Because dwarves are so long lived they tend to have large families with many different generations of dwarves living and working throughout the family unit. These large, and often-times, complex families with their various interconnecting marriages are grouped into clans. A clan represents a number of dwarf families who can trace their bloodline back to common ancestor, typically one of renown or import. Mountain dwarves hold their clan in high regard whereas hill dwarves tend to have fewer clan ties and concern themselves mostly with their immediately family or their own personal goals. Regardless of type, clans hold no actual political power; they are not a governing body. However, it is not uncommon for particular clans to be more involved in politics and to maintain a tradition of governance and therefore certain clans are more actively seen in legal affairs.
Before the Age of Fire the dwarves of Dalun maintained a type of feudal oligarchy with a council of kings ruling over a number of mountain-fiefs. Once the dwarves were at open war with Adranatas the decentralized kings were found to be ineffective at co-coordinating their efforts and too often would the commanders of the various dwarven armies refuse to cooperate out of clan disputes or issues of vassalage to a different king and so on. Eventually the dwarf king of Eltgaard, Roawen Tras, declared himself “high king,” forced the other dwarf kings to follow his command and rallied the dwarven defenders. King Tras is a controversial figure among dwarven scholars because while he no doubt saved dwarf-kind from human conquest, he had many dwarven dissenters and political opponents killed for disobedience.
After the war, High King Tras stepped down from his position, but nominated a successor who in turn declared a successor and in time the tradition of declaring one dwarf king as high king began. The duties of the high king include arbitrating matters between the other kings as well as seeing to matters that do not clearly belong to another dwarf king, such as the maintenance of roads and tunnels between cities. However these days the title of High King is more of an honorary designation.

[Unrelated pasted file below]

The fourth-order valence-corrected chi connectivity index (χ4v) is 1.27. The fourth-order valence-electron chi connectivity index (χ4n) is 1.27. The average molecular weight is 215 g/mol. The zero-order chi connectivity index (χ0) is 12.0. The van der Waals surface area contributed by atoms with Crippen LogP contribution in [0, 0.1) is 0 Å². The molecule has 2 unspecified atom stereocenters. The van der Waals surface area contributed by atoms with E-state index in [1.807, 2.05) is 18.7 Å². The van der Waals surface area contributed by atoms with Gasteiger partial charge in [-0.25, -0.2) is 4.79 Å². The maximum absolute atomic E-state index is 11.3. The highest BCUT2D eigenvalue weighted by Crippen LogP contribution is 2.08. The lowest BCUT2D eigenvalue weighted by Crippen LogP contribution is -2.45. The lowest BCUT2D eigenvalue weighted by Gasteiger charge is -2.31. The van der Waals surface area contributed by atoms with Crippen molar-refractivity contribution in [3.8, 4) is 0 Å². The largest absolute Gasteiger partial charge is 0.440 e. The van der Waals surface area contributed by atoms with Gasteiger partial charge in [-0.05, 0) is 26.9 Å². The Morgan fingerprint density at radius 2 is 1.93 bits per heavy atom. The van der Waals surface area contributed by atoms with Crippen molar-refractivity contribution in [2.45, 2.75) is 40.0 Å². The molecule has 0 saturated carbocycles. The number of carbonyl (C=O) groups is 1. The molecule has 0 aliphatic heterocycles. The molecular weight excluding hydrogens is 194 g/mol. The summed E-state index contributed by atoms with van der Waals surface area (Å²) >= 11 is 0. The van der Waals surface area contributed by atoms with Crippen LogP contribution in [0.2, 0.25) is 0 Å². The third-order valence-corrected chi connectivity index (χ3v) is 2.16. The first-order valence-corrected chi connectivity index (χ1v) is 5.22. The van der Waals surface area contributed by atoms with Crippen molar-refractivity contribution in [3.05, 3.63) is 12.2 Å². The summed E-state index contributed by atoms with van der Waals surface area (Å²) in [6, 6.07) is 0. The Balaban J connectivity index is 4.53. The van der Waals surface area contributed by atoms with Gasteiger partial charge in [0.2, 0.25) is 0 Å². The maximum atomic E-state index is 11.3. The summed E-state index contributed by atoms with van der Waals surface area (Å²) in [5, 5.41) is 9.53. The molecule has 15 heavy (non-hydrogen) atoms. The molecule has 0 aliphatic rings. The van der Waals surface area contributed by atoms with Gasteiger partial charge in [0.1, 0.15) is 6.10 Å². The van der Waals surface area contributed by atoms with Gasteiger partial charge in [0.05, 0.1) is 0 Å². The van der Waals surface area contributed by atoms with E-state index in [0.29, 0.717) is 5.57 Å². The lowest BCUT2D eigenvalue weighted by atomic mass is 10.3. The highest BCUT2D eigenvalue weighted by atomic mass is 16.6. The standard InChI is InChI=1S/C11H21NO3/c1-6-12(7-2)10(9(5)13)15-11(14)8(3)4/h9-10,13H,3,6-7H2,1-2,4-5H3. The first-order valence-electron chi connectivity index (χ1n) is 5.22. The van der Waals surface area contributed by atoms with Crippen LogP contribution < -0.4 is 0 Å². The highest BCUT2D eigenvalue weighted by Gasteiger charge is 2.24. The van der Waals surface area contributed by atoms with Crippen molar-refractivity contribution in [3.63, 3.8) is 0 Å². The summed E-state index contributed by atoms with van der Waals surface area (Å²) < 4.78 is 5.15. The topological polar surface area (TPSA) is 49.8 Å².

To the dwarf-kind religion is more personal and inward than it is for humans. Dwarf priests of any creed are rare because they already hold deep respect and reverence for their ancestors and kings. The gods are seen more as creators and characters that exist somewhere between myth and history. To the dwarven people the gods do not appoint the king or guide the clans. To many dwarves the gods are not to be feared, but many dwarves recognize the fervor of their followers, particularly the zealots of the dark gods. Still, faith is powerful and even dwarves can come to revere the gods, so it is not entirely unheard of, especially among hill dwarves, to see priests or shaman.
Some dwarf communities will have “stone priests” which are usually a type of druid who draws divine power from the earth and the dwarf’s ancestors. Among adventuring dwarves, however, any of the “religious professions” may be found.